as featured in the Farm Weekly issue 18 March 2021
As time marches on and we all age ever so gracefully, there comes a time to consider who should control your Self-Managed Super Fund (SMSF).
Many SMSF members control their funds as individual trustees. There are generally two reasons for this – initially easier to set up and cheaper.
These can be false economies though, leading to unexpected personal risks and need for trustee title changes every time members start or leave.
A corporate trustee is commonly used in farming and other businesses, and it is best practice for SMSF’s to be structured the same, either at commencement, or later in the fund’s life.
- Ability to add & remove members easily.
- Changing members requires change in the legal title of the fund’s assets each time. With a corporate trustee, directors can come and go but the assets remain in the company name.
- Death of members.
- Restructuring a fund shortly after a member’s death, to satisfy the super rules, can be very traumatic at a time when the surviving member and family have many other issues to deal with. A company as trustee eases this burden.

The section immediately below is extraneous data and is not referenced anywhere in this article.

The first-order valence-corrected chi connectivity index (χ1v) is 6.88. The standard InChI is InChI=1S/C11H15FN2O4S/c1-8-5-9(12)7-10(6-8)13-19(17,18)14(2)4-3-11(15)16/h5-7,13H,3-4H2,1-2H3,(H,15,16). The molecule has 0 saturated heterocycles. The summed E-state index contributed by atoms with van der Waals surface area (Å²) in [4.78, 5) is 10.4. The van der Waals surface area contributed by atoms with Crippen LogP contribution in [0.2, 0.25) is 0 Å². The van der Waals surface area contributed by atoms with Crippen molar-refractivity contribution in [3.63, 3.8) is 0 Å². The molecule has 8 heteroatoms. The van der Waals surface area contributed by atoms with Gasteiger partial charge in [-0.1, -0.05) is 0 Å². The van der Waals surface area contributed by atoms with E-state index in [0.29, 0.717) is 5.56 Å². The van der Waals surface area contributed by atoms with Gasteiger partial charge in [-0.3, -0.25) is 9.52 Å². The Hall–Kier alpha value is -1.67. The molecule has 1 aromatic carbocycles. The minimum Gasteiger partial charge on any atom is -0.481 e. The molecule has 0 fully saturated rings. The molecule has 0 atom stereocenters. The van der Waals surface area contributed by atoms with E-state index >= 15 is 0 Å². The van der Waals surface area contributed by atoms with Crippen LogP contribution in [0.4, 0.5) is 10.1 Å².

- Loss of capacity.
- The scourge of modern times sees more and more people incapacitated through dementia and other conditions. An incapacitated member can continue in the fund with a spouse or family member acting on their behalf with an Enduring Power of Attorney.
- Changes to the fund’s members due to divorce, separation, or admission of additional family members requires comparatively little paperwork and processing with relevant authorities.
- Legal liability and asset protection.
- Provides some protection against personal liability that individual trustees may be exposed to, risking their personal assets. For example, a negligence claim on the fund’s property, or a bankruptcy proceeding.
- Reduced SIS penalties.
- One single penalty per contravention compared to each individual trustee being penalised, avoids multiple penalties for the same breach.
The question is... Do you operate your SMSF with a corporate or individual trustee? If an individual trustee, carefully consider the implications. If you want to speak to someone with sound technical knowledge and a pragmatic approach about this, we are only a phone call away.
Newsflash - Cap changes from 1/07/2021
Three year NCC cap
|NCC cap reduced to nil||from $1,700,000|
To discuss this article further, we encourage you to contact our SMSF Director, Roger Thomson on (08) 6274 6400, or your Byfields accountant.
Disclaimer: This content provides general information only, current at the time of production. Any advice in it has been prepared without taking into account your personal circumstances. You should seek professional advice before acting on any material.